The latest workstations for CAD and BIM-centric workflows: 11th Gen Intel Core (up to 8 cores) and AMD Ryzen 5000 (up to 16 cores) to go beyond 3D design and into the realms of rendering, reality modelling and simulation.
11th Gen Intel Core workstations for CAD, BIM and beyond
BOXX Apexx S3
BOXX has built a major part of its business around overclocking and with the BOXX Apexx S3 it permanently boosts 11th Intel Core clock speeds across all eight cores. The Intel Core i7-11700K runs at 5.0 GHz, while the Intel Core i7-11900K runs at 5.3 GHz. As with all BOXX workstations, there’s also a huge focus on build quality, with the custom chassis made from ‘aircraft-grade’ aluminium, offering a strength and rigidity way beyond that of most off-the-shelf cases.
BIMBOX Stryker III
BIMBOX is laser focused on the AEC sector and has extensive experience of Revit, Enscape, Leica Cyclone, V-Ray, Unreal Engine and many others — and, importantly, what makes them tick.
The firm takes overclocking extremely seriously. For its Stryker III workstation it ‘delids’ the Intel Core i9-11900K CPU, taking off the standard heat spreader and mounting its own liquid cooler directly onto the silicon. This brings down the CPU temperature considerably so it can safely run at 5.3GHz on all cores.
BIMBOX is based in the US, but with the help of Ingram Micros its machines will soon be built, sold and supported in the UK and other countries.
Dell Precision 3450 SFF
The Dell Precision 3450 SFF is a very compact desktop workstation. Measuring a mere 290 x 93 x 293mm it can even be mounted behind a display (pictured left). The ‘small form factor’ chassis does mean a more limited set of processor options, maxing out at the 65W Intel Core i9-11900 or 80W Intel Xeon W-1390. It’s also restricted to entry-level pro GPUs, but the AMD Radeon Pro WX 3200 and Nvidia Quadro P1000 are perfectly suited to 3D CAD and BIM workflows.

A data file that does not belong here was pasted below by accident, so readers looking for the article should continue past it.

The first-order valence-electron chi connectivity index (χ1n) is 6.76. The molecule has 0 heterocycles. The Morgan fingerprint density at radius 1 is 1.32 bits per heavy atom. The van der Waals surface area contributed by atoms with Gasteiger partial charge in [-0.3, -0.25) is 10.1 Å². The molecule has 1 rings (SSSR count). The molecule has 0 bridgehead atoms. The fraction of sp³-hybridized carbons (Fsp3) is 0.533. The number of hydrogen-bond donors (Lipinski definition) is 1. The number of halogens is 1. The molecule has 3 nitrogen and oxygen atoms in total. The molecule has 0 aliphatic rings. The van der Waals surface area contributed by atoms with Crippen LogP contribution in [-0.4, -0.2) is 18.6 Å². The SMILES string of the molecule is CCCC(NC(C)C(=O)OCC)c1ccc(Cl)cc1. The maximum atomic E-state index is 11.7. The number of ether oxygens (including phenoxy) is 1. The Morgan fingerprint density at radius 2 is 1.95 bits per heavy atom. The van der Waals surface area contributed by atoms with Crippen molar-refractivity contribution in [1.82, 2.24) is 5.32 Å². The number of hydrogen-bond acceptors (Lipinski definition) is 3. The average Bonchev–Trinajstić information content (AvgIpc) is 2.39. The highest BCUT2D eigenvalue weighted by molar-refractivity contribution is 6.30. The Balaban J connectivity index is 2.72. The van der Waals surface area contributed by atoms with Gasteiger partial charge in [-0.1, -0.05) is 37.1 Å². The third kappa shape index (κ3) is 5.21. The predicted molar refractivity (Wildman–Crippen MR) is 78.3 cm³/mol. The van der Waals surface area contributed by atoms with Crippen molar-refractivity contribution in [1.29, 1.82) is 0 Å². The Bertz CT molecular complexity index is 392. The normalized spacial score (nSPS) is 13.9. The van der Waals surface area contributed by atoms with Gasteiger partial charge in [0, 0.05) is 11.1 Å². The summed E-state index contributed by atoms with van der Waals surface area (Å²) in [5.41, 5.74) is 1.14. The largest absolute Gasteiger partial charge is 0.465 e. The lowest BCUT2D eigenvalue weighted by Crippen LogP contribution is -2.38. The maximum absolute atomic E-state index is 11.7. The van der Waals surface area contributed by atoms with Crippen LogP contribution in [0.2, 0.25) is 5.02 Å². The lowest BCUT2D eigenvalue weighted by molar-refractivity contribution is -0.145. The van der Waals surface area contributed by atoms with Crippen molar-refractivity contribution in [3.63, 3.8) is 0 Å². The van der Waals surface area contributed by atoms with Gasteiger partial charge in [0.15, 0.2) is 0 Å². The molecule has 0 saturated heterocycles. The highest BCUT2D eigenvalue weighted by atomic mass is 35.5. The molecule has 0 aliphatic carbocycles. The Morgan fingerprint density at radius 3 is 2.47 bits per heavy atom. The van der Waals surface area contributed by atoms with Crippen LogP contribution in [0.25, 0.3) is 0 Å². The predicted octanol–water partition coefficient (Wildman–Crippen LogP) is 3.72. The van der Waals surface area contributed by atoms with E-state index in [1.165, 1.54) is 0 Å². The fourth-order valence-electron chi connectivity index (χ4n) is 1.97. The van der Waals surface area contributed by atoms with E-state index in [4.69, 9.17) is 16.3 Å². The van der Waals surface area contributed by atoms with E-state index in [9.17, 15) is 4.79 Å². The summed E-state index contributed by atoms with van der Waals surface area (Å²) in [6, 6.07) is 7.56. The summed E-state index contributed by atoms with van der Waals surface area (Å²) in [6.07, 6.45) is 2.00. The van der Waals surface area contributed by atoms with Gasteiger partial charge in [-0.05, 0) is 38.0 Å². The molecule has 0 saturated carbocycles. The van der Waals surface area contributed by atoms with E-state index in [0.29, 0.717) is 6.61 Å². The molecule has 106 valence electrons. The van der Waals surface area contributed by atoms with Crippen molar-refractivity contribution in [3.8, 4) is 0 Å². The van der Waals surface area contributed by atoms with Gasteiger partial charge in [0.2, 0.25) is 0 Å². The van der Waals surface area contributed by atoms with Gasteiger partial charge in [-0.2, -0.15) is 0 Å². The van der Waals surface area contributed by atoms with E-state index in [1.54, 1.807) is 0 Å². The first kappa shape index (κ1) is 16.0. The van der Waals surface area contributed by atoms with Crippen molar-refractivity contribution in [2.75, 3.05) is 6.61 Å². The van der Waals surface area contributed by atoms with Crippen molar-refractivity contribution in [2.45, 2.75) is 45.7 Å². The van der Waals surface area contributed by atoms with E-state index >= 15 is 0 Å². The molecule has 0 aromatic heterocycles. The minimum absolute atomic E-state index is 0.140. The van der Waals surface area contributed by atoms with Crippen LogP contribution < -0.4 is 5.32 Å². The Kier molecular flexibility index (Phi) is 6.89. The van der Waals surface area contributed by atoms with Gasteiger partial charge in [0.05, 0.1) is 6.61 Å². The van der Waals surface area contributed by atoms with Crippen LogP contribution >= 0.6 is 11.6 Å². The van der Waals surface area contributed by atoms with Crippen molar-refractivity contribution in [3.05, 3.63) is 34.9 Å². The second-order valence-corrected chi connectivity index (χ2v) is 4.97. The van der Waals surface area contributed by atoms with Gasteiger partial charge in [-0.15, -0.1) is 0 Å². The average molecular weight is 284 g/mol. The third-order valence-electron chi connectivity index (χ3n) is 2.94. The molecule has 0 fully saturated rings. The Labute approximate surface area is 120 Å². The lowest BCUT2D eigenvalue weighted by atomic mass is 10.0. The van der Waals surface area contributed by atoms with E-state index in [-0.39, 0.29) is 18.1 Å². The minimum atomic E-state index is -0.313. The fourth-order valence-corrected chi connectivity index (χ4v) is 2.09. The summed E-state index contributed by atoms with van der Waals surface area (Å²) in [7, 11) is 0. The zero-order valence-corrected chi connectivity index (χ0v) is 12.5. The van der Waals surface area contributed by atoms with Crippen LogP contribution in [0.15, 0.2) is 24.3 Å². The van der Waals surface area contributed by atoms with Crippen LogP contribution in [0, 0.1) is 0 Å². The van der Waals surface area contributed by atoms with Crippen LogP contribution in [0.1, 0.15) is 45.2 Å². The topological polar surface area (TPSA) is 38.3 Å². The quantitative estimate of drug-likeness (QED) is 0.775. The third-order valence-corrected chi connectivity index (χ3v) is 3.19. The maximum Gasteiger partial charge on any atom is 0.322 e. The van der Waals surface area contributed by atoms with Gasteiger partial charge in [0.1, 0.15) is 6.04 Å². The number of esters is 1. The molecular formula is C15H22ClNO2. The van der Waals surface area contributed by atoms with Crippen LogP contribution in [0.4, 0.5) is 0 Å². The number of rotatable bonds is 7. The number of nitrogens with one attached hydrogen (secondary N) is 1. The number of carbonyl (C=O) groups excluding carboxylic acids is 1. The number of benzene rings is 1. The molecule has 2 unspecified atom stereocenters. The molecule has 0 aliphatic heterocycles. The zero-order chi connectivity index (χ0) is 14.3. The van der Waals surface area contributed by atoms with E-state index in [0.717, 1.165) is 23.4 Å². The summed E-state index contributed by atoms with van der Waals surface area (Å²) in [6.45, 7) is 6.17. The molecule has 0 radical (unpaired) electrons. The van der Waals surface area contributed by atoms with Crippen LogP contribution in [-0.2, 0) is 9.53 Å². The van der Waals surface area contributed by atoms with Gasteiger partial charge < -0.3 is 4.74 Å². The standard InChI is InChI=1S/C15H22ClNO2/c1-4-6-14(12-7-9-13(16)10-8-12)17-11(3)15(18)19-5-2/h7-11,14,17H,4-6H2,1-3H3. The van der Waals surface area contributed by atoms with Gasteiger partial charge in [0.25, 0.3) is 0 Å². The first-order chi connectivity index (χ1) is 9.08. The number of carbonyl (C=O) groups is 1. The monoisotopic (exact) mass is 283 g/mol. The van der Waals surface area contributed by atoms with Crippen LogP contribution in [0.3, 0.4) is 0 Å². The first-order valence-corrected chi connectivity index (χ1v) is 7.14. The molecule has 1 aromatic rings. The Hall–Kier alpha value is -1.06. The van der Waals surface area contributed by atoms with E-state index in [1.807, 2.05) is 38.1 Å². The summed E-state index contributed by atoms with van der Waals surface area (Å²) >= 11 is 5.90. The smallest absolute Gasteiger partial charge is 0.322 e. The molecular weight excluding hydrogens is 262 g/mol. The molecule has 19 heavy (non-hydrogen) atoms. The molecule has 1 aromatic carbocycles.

Fujitsu Celsius W5011
This 21 litre ‘micro tower’ from Fujitsu is not as deep as comparable workstations, as the motherboard and GPU span its entire depth. It offers a choice of 11th Gen Intel Core or Intel Xeon W-1300 processors and can be configured with a massive range of GPUs, from the entry-level CAD-centric Nvidia T400 up to the Nvidia Quadro RTX 5000 (it doesn’t yet offer the new Nvidia RTX A4000 / A5000). Other features include up to 128 GB of memory, multiple drives and tool-less access.
HP Z2 SFF
With its 338 x 308 x 100mm chassis, the HP Z2 G8 SFF is slightly bigger than the Dell Precision 3450 SFF (see above) but has the option of more powerful processors. These include the 125W Intel Core i9-11900K and the Nvidia Quadro RTX 3000, which extends the reach of the workstation beyond 3D CAD and BIM and into the realms of entry-level viz.
According to HP, the Z2 G8 SFF offers ‘Unthrottled performance’ thanks to Z’s ‘industry-leading’ thermals that keep the processor and graphics card cool, so they can run at max performance for extended periods of time. ‘Unthrottled performance’ also extends to the new PCIe Gen 4 Samsung PM9A1 SSD.
Lenovo ThinkStation P350 Tiny